VINCE GILL TO PLAY AT MGM GRAND AT FOXWOODS: SINGER WANDERS INTO THE GLOOM ON LONG-AWAITED CD
There is sunshine in Vince Gill’s eyes and gray clouds in his voice.
The normally bubbly country superstar is in a surprisingly somber mood on his new record, “Guitar Slinger,” singing about lost horizons, homelessness, alcoholism and death.
Due out next month, Gill’s first album in five years has already scored a hit single, “Threaten Me With Heaven.” His tour comes to the MGM Grand at Foxwoods in Connecticut on Friday.
This is a different side of Vince Gill, although there were hints of what was to come on 2006’s 43-track set “These Days,” which had more than a few thought-provoking moments. While his picking is as good as ever, the focus here is on storytelling.
“Threaten Me With Heaven” – which he co-wrote with his wife, singer Amy Grant, and their friend Will Owsley – is a gorgeous ballad that Gill calls “one of the best songs I’ve ever done.” It has the faith-healing suggestions encountered in 1995’s “Go Rest High on That Mountain.”
“It took on much more meaning when Owsley later took his own life,” says Gill. “He was a troubled soul and you feel responsible in some way. You say to yourself you should have noticed that he needed help, that you could have picked up the phone and just talked. I had to convince myself that I did the best that I could and that it wasn’t my fault.”
On “Bread and Water,” Gill sings about a homeless man “who finds a kind face and a place to help soothe his aching soul. I loosely based it on my brother, Bob,” he says. “He hurt his head in a car wreck when he was young and never fully recovered.” Bob died in 1989.
“Billy Paul” is an old-fashioned country song that stays with you. “He was a caddie at my golf club. He had a woman for a time but there were some problems. About a year ago he took her life, and then his own. But even as dark as [the song] is, there is a spiritual side to it.”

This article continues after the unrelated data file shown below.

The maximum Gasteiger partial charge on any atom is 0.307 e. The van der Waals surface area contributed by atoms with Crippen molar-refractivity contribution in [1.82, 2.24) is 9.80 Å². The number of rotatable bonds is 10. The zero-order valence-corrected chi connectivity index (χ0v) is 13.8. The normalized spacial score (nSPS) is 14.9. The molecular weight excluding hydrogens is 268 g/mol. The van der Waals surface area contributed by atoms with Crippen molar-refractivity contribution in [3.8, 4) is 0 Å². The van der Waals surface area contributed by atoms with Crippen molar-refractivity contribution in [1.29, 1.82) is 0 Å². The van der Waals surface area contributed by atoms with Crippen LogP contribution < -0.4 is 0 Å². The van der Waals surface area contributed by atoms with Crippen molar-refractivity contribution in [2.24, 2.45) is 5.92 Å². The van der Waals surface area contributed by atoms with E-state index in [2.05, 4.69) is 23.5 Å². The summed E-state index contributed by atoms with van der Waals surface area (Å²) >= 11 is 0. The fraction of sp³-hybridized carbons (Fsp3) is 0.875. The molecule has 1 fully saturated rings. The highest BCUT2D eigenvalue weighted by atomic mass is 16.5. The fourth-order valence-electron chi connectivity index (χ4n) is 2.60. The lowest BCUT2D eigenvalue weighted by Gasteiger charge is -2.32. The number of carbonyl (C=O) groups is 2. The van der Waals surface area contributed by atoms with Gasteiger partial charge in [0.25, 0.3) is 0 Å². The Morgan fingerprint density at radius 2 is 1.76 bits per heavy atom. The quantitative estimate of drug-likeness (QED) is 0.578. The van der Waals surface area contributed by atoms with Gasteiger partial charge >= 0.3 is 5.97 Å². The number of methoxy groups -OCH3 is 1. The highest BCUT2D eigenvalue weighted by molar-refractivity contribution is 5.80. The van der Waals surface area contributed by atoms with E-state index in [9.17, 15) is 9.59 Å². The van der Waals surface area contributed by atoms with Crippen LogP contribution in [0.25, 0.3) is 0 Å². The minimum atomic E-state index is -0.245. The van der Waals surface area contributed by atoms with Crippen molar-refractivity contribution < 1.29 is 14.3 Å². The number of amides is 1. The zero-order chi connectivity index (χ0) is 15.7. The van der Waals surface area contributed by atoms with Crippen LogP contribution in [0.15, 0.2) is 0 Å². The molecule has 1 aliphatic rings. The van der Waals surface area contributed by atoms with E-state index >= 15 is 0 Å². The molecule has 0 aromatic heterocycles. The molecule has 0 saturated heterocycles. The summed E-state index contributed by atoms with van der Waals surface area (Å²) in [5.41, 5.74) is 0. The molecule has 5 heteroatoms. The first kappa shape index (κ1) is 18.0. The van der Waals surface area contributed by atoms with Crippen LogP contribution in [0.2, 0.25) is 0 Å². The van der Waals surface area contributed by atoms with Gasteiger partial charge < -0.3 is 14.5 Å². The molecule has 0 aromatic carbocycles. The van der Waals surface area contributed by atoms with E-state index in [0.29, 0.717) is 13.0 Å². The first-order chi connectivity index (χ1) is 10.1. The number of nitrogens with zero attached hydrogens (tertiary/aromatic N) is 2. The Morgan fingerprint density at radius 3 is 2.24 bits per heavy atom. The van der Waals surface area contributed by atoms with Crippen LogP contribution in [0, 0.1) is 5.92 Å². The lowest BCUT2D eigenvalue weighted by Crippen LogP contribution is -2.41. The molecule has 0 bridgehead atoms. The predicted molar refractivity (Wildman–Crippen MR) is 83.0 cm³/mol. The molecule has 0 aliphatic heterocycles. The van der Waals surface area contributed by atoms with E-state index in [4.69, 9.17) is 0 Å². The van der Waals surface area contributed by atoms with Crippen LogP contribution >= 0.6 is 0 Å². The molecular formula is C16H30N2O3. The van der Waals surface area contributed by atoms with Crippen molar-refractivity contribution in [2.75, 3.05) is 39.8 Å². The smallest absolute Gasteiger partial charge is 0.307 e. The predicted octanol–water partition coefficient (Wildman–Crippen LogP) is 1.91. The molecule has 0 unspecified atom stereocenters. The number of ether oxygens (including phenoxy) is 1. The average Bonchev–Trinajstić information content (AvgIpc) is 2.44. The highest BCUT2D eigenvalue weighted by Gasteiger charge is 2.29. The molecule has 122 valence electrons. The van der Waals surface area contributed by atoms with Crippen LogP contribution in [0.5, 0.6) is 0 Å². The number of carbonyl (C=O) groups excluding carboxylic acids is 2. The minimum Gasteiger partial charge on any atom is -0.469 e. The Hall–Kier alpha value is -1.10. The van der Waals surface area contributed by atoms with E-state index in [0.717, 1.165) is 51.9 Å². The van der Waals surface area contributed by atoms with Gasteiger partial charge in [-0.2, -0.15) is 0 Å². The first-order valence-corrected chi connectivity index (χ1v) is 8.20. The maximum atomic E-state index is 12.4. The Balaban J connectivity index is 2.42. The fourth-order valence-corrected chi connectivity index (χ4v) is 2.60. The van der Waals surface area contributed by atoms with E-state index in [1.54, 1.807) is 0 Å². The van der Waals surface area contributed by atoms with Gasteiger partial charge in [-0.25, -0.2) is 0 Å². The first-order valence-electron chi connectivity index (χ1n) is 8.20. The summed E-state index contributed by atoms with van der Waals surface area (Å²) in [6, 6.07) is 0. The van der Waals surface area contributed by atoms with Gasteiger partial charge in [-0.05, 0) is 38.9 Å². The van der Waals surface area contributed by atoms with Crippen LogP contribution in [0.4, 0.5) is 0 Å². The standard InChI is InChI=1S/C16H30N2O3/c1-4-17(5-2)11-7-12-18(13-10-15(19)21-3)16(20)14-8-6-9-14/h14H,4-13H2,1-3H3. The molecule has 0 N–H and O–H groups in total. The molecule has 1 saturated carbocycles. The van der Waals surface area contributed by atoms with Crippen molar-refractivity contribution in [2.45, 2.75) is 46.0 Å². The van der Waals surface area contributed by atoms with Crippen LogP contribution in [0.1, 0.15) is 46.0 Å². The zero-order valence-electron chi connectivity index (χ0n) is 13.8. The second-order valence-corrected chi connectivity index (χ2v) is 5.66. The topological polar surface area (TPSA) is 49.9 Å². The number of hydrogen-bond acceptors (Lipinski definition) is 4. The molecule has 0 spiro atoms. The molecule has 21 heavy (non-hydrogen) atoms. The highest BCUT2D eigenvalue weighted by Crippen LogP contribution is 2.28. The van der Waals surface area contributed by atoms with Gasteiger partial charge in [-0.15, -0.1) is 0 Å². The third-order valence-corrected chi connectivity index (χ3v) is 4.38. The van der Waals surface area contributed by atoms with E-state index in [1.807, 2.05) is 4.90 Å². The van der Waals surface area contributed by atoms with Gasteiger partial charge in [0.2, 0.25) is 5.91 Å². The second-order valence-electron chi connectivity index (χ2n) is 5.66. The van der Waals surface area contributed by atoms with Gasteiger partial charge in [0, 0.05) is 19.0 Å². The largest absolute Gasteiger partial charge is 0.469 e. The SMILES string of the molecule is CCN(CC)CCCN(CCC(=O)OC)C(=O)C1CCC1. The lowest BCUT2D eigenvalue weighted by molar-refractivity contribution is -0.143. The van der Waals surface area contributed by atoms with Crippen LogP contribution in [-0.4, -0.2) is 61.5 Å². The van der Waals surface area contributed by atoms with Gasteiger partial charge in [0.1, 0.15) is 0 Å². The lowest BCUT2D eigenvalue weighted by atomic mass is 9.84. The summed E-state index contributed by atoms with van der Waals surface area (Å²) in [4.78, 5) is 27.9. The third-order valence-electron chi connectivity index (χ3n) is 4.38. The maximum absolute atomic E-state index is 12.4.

Hearing Gill describe the tracks makes it sound as if the CD is too gloomy, too wrenching to listen to. But the way he weaves the stories, the power of his playing and the richness of his voice make this one of the more important of the 12 albums he has made.
There are several tracks that make a listener smile because, when all is said and done, Gill simply can’t help himself. Examples: “If I Die A-Drinkin’,” “Buttermilk John,” an ode to a steel guitarist who loved buttemilk and cornbread, and “The Old Lucky Diamond Motel” – on which you may use your own imagination. There is also a beautiful tribute to Billie Holiday. “I heard one of her songs as a boy and fell in love with her voice,” he says.
The CD’s different hues are intentional, the Country Music Hall of Famer admits. “It is kind of in two halves. That’s more interesting for people to listen to.”
A native of Norman, Okla., the 54-year-old singer is the son of an administrative law judge who played in a country band, in which his mother played harmonica. Gill was in a bluegrass band in high school, and after graduation, he moved to Nashville, eventually becoming lead singer of the country-rock group Pure Prairie League.
He married Janis Oliver of Sweethearts of the Rodeo in 1980. The union produced a daughter, Jennifer, in 1982, but they parted in 1997. Gill married Christian/pop singer Grant in 2000.
Their daughter, Corina, was born in 2001. Grant and both daughters are all on the new CD.
“I love playing guitar for them,” Gill says. “I feel that my playing has taken another step forward. You have to have the passion in order to do that and I’ve always been passionate about the guitar.
“This is as much a guitar record as it is a singing record,” says Gill upon reflection. “But honestly, I think people finally see me as a singer and not just another guitar player.”